TM40 divides other contaminants into those produced indoors and outdoors:
Indoor pollutants are mostly nitrous oxides (NOx) and carbon particles produced by cooking, microbiological contaminants such as fungal spores and VOCs. The latter are ubiquitous and encompass a broad range of mostly harmless substances although the most harmful is formaldehyde which is mostly released by paint.
Outdoor pollutants are mostly nitrous oxides (NOx) and particulate matter classified as either PM2.5, with a diameter of 2.5µm or less or the larger PM10 with a diameter of 10µm or less. Many processes produce both NOx and particulates but from the perspective of most buildings, the major sources are usually traffic or industrial processes outside but close to the building.
The placing of the inlet of a ventilation system is critical to ensuring that the air drawn into the building is the cleanest available to it. Carbon filters can also play a role in removing the worst of the particulates.
A ventilation system is itself a source of outdoor pollution as it concentrates a building's indoor pollutants and expels them through a single exhaust. The expelled compounds disperse rapidly but a common design flaw is to place the exhaust too close to the inlet so that the indoor pollutants are drawn back into the building.
In developments where buildings are placed close together, they must be planned so that one building's inlet is not drawing air from another's exhaust.
TM40 discusses the importance of lighting making a workplace comfortable: poor lighting causes eyestrain while flickering or direct glare is distracting and uncomfortable. Well-planned lighting avoids both those problems and can contribute to wellbeing by complementing the circadian rhythm.
What makes for well-planned lighting varies according to the purpose and orientation of the building. Other than avoiding the problems above, the only clear recommendation is to use natural light as much as possible.
The detrimental effects of noise fall into two categories:
Background noise that is loud enough to interfere with conversation, making it difficult to hold a conversation or listen to radio or television.
Even at levels low enough that it is easy to talk over, persistent background noise is annoying and interferes with sleep, making it detrimental to mental health.
A site assessment should consider likely outside sources of noise and whether they may make it impractical to ventilate the building by opening windows. Ventilation itself can be cause non-auditory effects as case studies by Zero Carbon Hub and by Innovate UK have identified poorly designed ducts as a source of persistent and irritating noise.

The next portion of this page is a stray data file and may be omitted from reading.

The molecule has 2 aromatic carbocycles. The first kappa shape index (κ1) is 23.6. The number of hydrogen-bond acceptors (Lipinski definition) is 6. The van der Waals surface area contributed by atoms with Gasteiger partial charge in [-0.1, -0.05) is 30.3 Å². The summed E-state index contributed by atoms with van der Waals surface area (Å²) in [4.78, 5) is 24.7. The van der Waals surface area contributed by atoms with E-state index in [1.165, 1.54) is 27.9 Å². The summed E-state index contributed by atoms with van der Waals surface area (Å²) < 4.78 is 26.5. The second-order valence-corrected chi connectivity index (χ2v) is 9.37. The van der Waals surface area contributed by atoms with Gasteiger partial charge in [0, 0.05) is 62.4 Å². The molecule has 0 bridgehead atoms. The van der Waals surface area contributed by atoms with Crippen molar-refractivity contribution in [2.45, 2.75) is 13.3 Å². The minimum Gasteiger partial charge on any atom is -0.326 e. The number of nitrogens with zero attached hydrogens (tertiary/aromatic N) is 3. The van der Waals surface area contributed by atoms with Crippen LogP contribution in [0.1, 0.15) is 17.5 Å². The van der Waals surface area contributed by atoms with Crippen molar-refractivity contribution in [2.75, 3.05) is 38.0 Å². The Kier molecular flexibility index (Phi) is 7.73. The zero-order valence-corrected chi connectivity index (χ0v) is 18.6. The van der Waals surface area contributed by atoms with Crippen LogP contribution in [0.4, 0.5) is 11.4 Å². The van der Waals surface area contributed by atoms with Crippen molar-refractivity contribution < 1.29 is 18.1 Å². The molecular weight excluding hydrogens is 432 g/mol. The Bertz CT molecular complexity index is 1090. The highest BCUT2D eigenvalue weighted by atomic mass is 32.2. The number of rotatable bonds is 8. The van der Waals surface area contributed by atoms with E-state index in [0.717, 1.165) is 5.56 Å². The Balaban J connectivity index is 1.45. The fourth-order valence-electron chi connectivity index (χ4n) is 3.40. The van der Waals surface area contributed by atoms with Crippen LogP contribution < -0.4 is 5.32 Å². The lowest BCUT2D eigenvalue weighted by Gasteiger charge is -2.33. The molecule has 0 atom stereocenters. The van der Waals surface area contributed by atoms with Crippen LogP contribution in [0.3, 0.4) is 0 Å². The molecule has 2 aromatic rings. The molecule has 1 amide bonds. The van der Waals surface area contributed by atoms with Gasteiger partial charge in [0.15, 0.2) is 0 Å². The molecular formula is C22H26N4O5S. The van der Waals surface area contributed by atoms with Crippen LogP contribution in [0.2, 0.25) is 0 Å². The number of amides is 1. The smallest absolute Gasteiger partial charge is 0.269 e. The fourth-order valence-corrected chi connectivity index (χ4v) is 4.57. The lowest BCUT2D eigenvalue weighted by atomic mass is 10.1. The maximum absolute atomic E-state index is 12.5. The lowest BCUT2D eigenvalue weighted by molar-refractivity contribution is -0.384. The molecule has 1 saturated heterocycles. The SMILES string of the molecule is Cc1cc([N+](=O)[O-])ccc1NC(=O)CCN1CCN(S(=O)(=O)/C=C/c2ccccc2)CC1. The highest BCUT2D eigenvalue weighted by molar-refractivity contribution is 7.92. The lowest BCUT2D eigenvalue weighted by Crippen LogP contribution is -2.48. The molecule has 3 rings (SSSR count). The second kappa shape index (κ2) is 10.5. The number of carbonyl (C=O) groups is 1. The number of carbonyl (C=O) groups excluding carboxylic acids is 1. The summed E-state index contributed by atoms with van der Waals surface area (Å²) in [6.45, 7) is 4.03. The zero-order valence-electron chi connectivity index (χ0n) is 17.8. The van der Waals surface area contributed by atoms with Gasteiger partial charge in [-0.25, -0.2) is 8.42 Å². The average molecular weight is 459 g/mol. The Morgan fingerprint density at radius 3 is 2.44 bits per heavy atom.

TM40 goes on to discuss the potential of acoustic attenuation in a ventilation system and what it describes as acoustic ecology: the promotion of pleasant noises within the built environment such as through incorporating water features.
It also mentions recent developments to the technology of active noise-cancelling headphones intended for use in indoor spaces. Noise cancellation works by destructive interference created using 'opposite sound' to silence intrusive noise.
Active noise-cancellation systems such as Silentium apply the same approach to deaden the sound in a room without the need for the occupants to wear headphones. They are not widely used at present but may become more common in the near future.
TM40 only discusses sound in terms of eliminating intrusive noise. TM40 does not discuss situations where a designer may wish to enhance the acoustic properties of a room, such as in a room used for meetings or presentations.
Electric, magnetic and electromagnetic fields
Since mobile phones and wifi have brought microwaves into the indoor environment, there has been concern about their effects on health and wellbeing. As we have discussed elsewhere, those microwaves are far too weak to affect anyone's health although simply knowing they are there makes some people anxious.
Energy fields are only likely to impact health at the sort of levels used in industrial applications covered the guidelines published by the International Commission on Non-Ionizing Radiation Protection (ICNIRP) and the relevant health and safety regulations [PDF].
Water quality and availability
The chapter on water quality focuses on provision of fresh water without discussing hot water supplies or sanitation. Mains water quality is covered by stringent regulations so the main design parameter is to ensure it is available wherever it is needed.
Water typically leaves a tap at around 10°C (50°F) although temperature fluctuates with the season. It must be reported if it is above 20°C (68°F) and may never exceed 25°C (77°F) so design for summer overheating may involve chilling the water supply in some buildings.
Water quality is the responsibility of the water supplier rather than the building designer but TM40 does discuss the microplastic granules found in the UK water supply. Water treatment removes the vast majority of microplastics [PDF] before the water enters the mains and there is currently no evidence that the small amount remaining is a health risk. However, TM40 raises the possibility that if a risk is identified in the future, buildings may need taps with advanced filtration systems.
Ask us for more
If you would like to know how the Atamate platform can address the issues raised in TM40 or would like more information on TM40 itself, ask us on the form and we'll be happy to let you know.